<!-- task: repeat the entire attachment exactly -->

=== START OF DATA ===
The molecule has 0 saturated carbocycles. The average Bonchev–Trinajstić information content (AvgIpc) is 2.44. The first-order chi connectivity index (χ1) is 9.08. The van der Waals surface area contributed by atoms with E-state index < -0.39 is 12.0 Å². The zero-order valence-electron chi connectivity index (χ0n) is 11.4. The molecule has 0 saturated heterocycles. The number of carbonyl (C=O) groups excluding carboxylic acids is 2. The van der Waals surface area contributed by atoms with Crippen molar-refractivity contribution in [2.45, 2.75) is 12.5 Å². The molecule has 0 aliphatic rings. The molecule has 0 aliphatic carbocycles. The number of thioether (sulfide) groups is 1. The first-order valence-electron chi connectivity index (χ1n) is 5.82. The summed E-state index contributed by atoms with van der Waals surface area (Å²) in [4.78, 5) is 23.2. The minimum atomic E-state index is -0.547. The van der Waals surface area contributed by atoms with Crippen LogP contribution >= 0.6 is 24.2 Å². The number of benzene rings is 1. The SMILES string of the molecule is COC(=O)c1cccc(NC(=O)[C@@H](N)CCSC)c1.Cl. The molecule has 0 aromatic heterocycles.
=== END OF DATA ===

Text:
The molecule has 0 saturated carbocycles. The average Bonchev–Trinajstić information content (AvgIpc) is 2.44. The first-order chi connectivity index (χ1) is 9.08. The van der Waals surface area contributed by atoms with E-state index < -0.39 is 12.0 Å². The zero-order valence-electron chi connectivity index (χ0n) is 11.4. The molecule has 0 saturated heterocycles. The number of carbonyl (C=O) groups excluding carboxylic acids is 2. The van der Waals surface area contributed by atoms with Crippen molar-refractivity contribution in [2.45, 2.75) is 12.5 Å². The molecule has 0 aliphatic rings. The molecule has 0 aliphatic carbocycles. The number of thioether (sulfide) groups is 1. The first-order valence-electron chi connectivity index (χ1n) is 5.82. The summed E-state index contributed by atoms with van der Waals surface area (Å²) in [4.78, 5) is 23.2. The minimum atomic E-state index is -0.547. The van der Waals surface area contributed by atoms with Crippen LogP contribution >= 0.6 is 24.2 Å². The number of benzene rings is 1. The SMILES string of the molecule is COC(=O)c1cccc(NC(=O)[C@@H](N)CCSC)c1.Cl. The molecule has 0 aromatic heterocycles.